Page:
Into each team’s season, a little Maine should fall.
And brother, did Tulane ever need a visit from the Black Bears on Saturday.
In what should be considered the first must-win game of the Curtis Johnson era, the Green Wave beat up on their Down East visitors, 38-7, before a pleased Yulman Stadium crowd that didn’t quite make the place the “White Out” zone CJ had asked for, but for the most part stuck around to congratulate the players for winning for the first time this season and ending a five-game losing streak.
“I’ve been down on my knees all week praying,” an exubilient if not relieved Johnson said. “And I’m an ordained deacon, so that’s real.
“I understand the situation with our kids. This was a must-win more for them because they practice hard every day, and hopefully this will be something that catapults them into the rest of the season.”
The team that could not do anything with the ball (No. 121 of 128 in total offense, No. 126 in scoring), couldn’t do anything when the other team had the ball (No. 121 in total defense, No. 125 in scoring defense) and had already filled a special-teams blooper reel in its first two games played solidly in all three sections.
To be sure, Maine is an FCS school out of the Colonial Athletic Association (free cheese fries to anyone who can name all of the members), and Tulane, despite a .450 winning percentage in its 121 years of football, had never lost to an opponent from what used to be called Division I-AA in 12 meetings since the designation began in 1978.
But in college football, nothing is ever really assured.
Ask Central Florida, Tulane’s next opponent. The Knights, picked second in the American Athletic Conference lost to previously winless Furman, another FCS school, 16-15 on Saturday to fall to 0-3.
So with Johnson’s record at 12-27 two games into his fourth season, including losses in 13 of the 15 games against FBS foes, this was one he and his team absolutely, positively had to win.
Otherwise, while it seems unlikely that CJ would have been handed his pink slip by Monday, it would have been all but a certainly by the end of the season — especially given the quality of the Wave’s opponents after the UCF game.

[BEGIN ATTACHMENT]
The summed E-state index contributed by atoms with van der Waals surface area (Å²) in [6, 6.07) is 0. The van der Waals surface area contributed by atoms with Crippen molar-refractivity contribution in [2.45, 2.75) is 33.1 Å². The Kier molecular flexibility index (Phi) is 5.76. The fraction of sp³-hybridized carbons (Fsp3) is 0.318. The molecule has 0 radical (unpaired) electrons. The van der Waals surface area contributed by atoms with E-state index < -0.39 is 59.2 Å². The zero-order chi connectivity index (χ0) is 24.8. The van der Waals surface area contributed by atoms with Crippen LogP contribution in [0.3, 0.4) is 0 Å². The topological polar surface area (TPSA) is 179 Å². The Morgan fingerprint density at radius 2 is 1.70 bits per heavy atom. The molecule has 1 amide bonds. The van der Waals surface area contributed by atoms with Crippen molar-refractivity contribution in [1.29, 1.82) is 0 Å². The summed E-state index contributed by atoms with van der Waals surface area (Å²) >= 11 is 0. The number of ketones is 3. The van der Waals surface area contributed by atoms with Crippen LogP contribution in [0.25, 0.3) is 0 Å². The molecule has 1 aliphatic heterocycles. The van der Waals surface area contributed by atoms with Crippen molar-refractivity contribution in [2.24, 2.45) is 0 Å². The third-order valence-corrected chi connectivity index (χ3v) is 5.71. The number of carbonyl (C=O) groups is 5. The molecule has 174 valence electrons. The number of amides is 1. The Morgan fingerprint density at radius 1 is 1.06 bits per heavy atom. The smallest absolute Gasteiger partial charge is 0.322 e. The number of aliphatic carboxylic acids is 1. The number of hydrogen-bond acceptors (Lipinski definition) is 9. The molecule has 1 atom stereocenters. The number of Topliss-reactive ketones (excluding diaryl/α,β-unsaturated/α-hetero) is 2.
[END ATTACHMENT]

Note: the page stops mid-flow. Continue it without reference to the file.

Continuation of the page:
So in that regard, Tulane got its money’s worth out of the $325,000 it paid Maine to make its first-ever visit to Louisiana.
And now, at least, there’s hope.
Maybe not hope for a conference title or even a bowl berth.
But at least hope that the improvement the Wave showed Saturday can carry over — especially with an open date coming up this week.
Maine presented the perfect opponent for the Wave got get better against, both physically and mentally.
The Bears, who actually led 7-3 after the first quarter, could not defend the Tulane’s bread-and-butter plays, short passes from Tanner Lee to the backs that moved the sticks when they weren’t executing the running game with confidence which hadn’t been shown against Duke or Georgia Tech.
Defensively, it was much the same story.
The Wave did give up a 75-yard touchdown drive on the game’s opening series, one that featured Maine gaining 9, 16 and 35 yards on its first three plays and Tulane keeping it alive when linebacker Eric Thomas was offsides on third-and-10.
But after that, as the offense started executing, it proved to be infectious for the defense with players like Nico Marley, Tanzel Smart and Darion Monroe playing with the enthusiasm that comes from knowing you can stop somebody.
After that opening drive, Maine didn’t score again and got no closer than the Tulane 28, that in the game’s final minute.
“That really helps us,” safety Darion Monroe said of the offense’s productivity. “As long as we can get a break on the sidelines and collect ourselves and see what’s going on instead of three-and-out, that’s big.
“When we see the offense do well, we’re happy for them. They’re our brothers.”
And even on special teams, despite the prerequisite oddity — offsides on a kickoff — did well.
Punter Peter Picerelli, who infamously let a snap go through his hands and off his face mask last week, averaged 45.5 yards per kick, the fourth-best margin in his 40 games at Tulane.
But again, this was an FCS opponent, and not a particularly well-regarded one, although in their only other game, the Bears played Boston College close, 24-3.
The real test, especially after UCF which may well come into Yulman on Oct, 3 as an underdog, lies down the road against eight foes who either continued their winning ways on Saturday (Memphis 44, Bowling Green 41) or played a quality foe much closer than expected (Oklahoma 52, Tulsa 38).
So hopefully CJ told his team Saturday night to enjoy their success — but only for a short while.
“When they come up here Sunday, this game is over, and we’ve got to move one,” Johnson said. “We’ve got to get ready for Central Florida.”
Winning’s nice, but obviously there’s still a long road ahead.
And everyone connected to the Tulane program knows that.